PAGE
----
- "Call me Aletheia. I am truth and its revelation, and I am calling you out."
Aletheia was an Isu and the Dikastes of Atlantis around the time of the Human-Isu War. Unlike many of the known Isu who were deified by their human slave species, Aletheia became a personification of truth and was repulsed by those among her own people who had embraced divine status.
Before her death, Aletheia replicated her own consciousness into the Staff of Hermes Trismegistus so that she could one day interact with the Keeper of the staff and help the Staff's heir in her journey. She also made numerous recordings on the Olympos Project and stored them in the Gateway to the Lost City, a vault connected to Atlantis. In order to teach Kassandra how to use the staff, Aletheia also created several simulations based on the memories of her time as Dikastes of Atlantis.
Dikastes of Atlantis
In time, she also became acquainted with Hermes Trismegistus and replicated her own consciousness into Hermes' own Staff, so that she could one interact with and help the wielder of the staff, known as the Keeper, to control its power in the future beyond her time.
Helping the Keeper
Sometime after 422 BCE, on Poseidon's Island, a projection of Aletheia appeared before Kassandra, now the owner of the Staff of Hermes Trismegistus. She told Kassandra to pledge herself to the "Heir of Memories". She then told Kassandra to find Theras, in order for the Heir to continue her journey.
Aiding the Heir of Memories
After finding Theras, Kassandra was sent to three tombs by Theras, Aletheia appearing at the entrance of each, in order so Layla, acting as the Heir of Memories, would be able to unlock the gate to Atlantis. During Layla's exploration of three tombs, Aletheia revealed that she had a consciousness kept within the Staff, able to communicate with Layla and listen to frequencies, speaking of a currently unidentified male "interloper" who was interfering with the communications frequency between the Altair II and Layla.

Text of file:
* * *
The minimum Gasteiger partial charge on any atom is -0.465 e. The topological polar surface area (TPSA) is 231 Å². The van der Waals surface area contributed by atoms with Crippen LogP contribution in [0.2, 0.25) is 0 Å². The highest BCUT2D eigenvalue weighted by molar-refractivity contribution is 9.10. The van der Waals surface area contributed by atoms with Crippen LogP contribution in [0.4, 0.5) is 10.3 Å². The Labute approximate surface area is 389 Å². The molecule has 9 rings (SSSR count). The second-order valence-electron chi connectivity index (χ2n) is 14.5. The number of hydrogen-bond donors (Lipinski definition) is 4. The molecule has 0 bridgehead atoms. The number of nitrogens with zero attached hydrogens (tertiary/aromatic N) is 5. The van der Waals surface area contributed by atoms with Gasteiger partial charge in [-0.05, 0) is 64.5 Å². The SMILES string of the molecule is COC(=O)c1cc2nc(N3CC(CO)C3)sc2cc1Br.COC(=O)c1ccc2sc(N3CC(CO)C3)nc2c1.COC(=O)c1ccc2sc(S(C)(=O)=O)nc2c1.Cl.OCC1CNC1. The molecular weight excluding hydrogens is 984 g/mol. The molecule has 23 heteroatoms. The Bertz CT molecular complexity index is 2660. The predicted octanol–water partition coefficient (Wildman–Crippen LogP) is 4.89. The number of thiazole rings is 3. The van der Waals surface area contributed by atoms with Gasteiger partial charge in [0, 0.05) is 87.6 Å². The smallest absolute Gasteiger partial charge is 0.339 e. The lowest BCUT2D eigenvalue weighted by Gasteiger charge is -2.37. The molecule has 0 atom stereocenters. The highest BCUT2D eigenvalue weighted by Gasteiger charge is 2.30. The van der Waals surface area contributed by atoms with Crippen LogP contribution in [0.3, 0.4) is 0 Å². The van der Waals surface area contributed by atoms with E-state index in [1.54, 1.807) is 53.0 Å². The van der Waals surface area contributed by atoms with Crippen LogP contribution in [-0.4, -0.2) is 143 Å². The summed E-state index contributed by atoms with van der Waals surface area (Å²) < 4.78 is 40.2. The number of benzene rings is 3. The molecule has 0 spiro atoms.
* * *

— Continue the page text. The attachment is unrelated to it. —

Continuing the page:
After the gate to Atlantis was unlocked, Aletheia appeared as a projection to Layla, and later to Victoria Bibeau, instructing that Layla synchronise with Kassandra's experience of Aletheia's custom built simulations in order to unlock the full potential of the Staff of Hermes Trismegistus.
When three members of Sigma team attacked, Layla remarked that Aletheia had turned tail, and as such is nowhere to be found after the attack.
Aletheia eventually resurfaced to let Laya continue with the trials until Victoria interupted, fearing for Layla's destabling vitals. Aletheia witnessed a Bleeding Effect-crazed Layla strike Victoria dead with the Staff's power, to which caused her to regret choosing Layla as the Hier of Memories.
Aletheia reluctantly agreed to let Layla conclude the final trial, but followed her into the simulation supervise her actions. Upon completion, Alethiea returned Kassandra from the simulation and congradulated her. Aletheia then spoke out to Laya one final time and warned her that the interpoler, revealed to be Juhani Osto Berg, had reached thier location before fading away with the animus transmission.
In 2018, Layla Hassan kept a record of her findings about Aletheia on her laptop.
- Aletheia, ἀλήθεια, is Greek for 'not a lie, truth'.
- Aletheia was also revered as the Greek goddess of truth, as was her Roman equivalent Veritas.
- According to Pindar's Olympian Ode, Aletheia was the daughter of Zeus, however according to Aesop's Fables, she was crafted by Prometheus.
- The 'impression' of Aletheia on Layla's computer is similar to Martin Deschambault's concept art of Minerva.
- Assassin's Creed: Origins (voice only)
- Assassin's Creed: Odyssey (first appearance)
- ↑ 1.0 1.1 Assassin's Creed: Odyssey – Who is Aletheia
- ↑ 2.0 2.1 2.2 Assassin's Creed: Odyssey – The Heir of Memories
- ↑ 3.0 3.1 Assassin's Creed: Odyssey – The Fate of Atlantis: Judgment of Atlantis – The Fate of Atlantis
- ↑ 4.0 4.1 4.2 Assassin's Creed: Odyssey – The Gates of Atlantis
- ↑ 5.0 5.1 5.2 Assassin's Creed: Odyssey
- ↑ Assassin's Creed: Odyssey – Memories Awoken
- ↑ Pindar Olympian Ode.11.6 ff (trans. Conway) (Greek lyric C5th B.C.)
- ↑ Aesop, Fables 530 (from Phaedrus Appendix 5)